Intel Corp. and Micron Technology on Tuesday introduced a brand new type of memory called 3DXPoint. The new memory technology combines advantages of DRAM and NAND flash and is expected to enable storage solutions with performance that is orders or magnitude higher than today. 3D XPoint will be exclusively manufactured by Intel and Micron, which may slowdown its adoption by the market.
The 3D XPoint developed by Intel and Micron is the first all-new memory technology since the introduction of NAND flash in the eighties. The new type of memory is non-volatile, it has 8 – 10 greater density than DRAM, but its performance is tens or even hundreds of times faster than that of NAND flash. Even though 3D XPoint memory combines advantages of both DRAM and NAND, it was not designed to replace either: it storage capacities are below those of 3D NAND and its performance is an order of magnitude below that of DRAM. Intel and Micron have been developing the new memory technology since 2012 and they expect 3D XPoint to be very useful going forward.
The architecture of 3D XPoint memory is called cross point array and it differs from both DRAM and NAND. Perpendicular conductors connect 128 billion densely packed memory cells (in case of the first 128Gb 3D XPoint chip). Each memory cell stores a single bit of data. Memory cells are accessed and written or read by varying the amount of voltage sent to each selector. This eliminates the need for transistors, increasing capacity while reducing cost. With a small cell size, fast switching selector, low-latency cross point array, and fast write algorithm, the cell is able to switch states faster than any existing non-volatile memory technologies today. Moreover, thanks to usage of innovative materials, the new 3D XPoint memory is dramatically more durable than NAND flash.
The architecture can be scaled both horizontally and vertically: the initial chip stores 128Gb per die across two memory layers, but the amount of layers as well as the amount of cells can be increased by adding stacks and shrinking process technology.
Intel and Micron hope that dramatically higher performance of 3D XPoint compared to NAND flash will speed up many applications, including consumer, enterprise and even supercomputers. For example, retailers may use 3D XPoint technology to more quickly identify fraud detection patterns in financial transactions; healthcare researchers could process and analyze larger data sets in real time, accelerating complex tasks such as genetic analysis and disease tracking. While theoretically 3D XPoint can work 100 – 1000 times faster than NAND, modern interfaces will limit performance of the new storage media. Intel estimates that solid-state drives based on 3D XPoint will be around 10 times faster than contemporary drives with PCIe NVMe interface.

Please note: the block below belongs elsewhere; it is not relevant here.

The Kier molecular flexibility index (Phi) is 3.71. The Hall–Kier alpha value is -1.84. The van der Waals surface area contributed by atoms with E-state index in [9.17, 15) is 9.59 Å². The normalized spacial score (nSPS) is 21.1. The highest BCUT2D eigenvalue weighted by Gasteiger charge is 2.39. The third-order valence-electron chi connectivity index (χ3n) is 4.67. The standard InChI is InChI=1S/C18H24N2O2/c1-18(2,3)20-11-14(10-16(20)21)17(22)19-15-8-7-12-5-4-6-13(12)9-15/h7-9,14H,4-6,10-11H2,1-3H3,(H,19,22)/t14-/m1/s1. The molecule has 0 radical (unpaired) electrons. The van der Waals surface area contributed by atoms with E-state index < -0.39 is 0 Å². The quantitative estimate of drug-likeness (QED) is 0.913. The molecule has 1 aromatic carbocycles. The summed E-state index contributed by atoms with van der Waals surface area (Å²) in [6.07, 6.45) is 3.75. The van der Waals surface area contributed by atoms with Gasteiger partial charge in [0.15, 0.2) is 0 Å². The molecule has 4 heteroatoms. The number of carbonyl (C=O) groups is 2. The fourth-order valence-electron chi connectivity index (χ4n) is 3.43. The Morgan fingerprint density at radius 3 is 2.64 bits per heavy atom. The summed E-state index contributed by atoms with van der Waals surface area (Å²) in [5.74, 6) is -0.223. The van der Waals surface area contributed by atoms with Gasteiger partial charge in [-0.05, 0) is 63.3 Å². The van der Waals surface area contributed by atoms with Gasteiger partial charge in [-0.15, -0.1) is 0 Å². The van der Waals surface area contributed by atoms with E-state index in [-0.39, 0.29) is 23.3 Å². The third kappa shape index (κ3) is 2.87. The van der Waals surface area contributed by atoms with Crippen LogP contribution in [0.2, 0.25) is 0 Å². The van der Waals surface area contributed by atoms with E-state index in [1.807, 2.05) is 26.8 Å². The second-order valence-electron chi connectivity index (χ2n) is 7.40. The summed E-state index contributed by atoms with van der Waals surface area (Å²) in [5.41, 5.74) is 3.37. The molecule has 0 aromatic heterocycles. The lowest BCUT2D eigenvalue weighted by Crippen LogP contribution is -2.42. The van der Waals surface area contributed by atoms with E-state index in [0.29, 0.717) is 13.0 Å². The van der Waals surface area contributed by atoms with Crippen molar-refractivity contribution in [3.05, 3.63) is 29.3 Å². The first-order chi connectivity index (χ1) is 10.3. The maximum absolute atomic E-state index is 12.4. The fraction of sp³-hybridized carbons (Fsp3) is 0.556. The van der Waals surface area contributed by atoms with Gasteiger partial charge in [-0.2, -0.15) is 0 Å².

The manufacturers will provide samples of 3D XPoint technology to interested parties later this year and expect to introduce the first actual products featuring the new type of memory in 2016.
Intel and Micron will produce 3D XPoint memory at IM Flash Technologies’ fab in Lehi, Utah. The fab can start up to 20 thousand 300mm wafers per week, but it is also used to make NAND and 3D NAND memory, which means that initial supply of 3D XPoint memory will be relatively limited.
The developers of the new memory type do not disclose manufacturing costs or estimated prices of actual devices based on 3D XPoint devices. Officially, Intel and Micron say that the costs of 3D XPoint devices are somewhere between costs of NAND flash and DRAM. Keeping in mind that one 128Gb MLC NAND chip costs $7.5, whereas one 4Gb DDR3 DRAM chip costs $2.3 (which means that DRAM is 10 times more expensive in terms of per gigabit cost), it turns out that 3D XPoint will be significantly more expensive than modern NAND flash.
It is noteworthy that 3D XPoint is a proprietary type of memory developed by Intel and Micron, which will be produced exclusively by the two companies. The manufacturers have no plans to license their memory, which means that availability of 3D XPoint will not be really broad.
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KitGuru Says: If SSDs based on 3D XPoint are 10 times faster than contemporary solid-state storage devices, then their higher price will not be seen as a drawback. However, to fully realize potential of 3D XPoint, PCI Express 4.0 interface will have to be used, new controllers will need to be developed and new programs written. PCIe 4.0 will not be around for a couple of years and Intel’s next-gen Xeon “Purley” server platform will not even support it. As a result, it looks like it will take years before 3D XPoint shows all of its benefits. Until then, it will simply be an exotic overpriced technology with huge potential.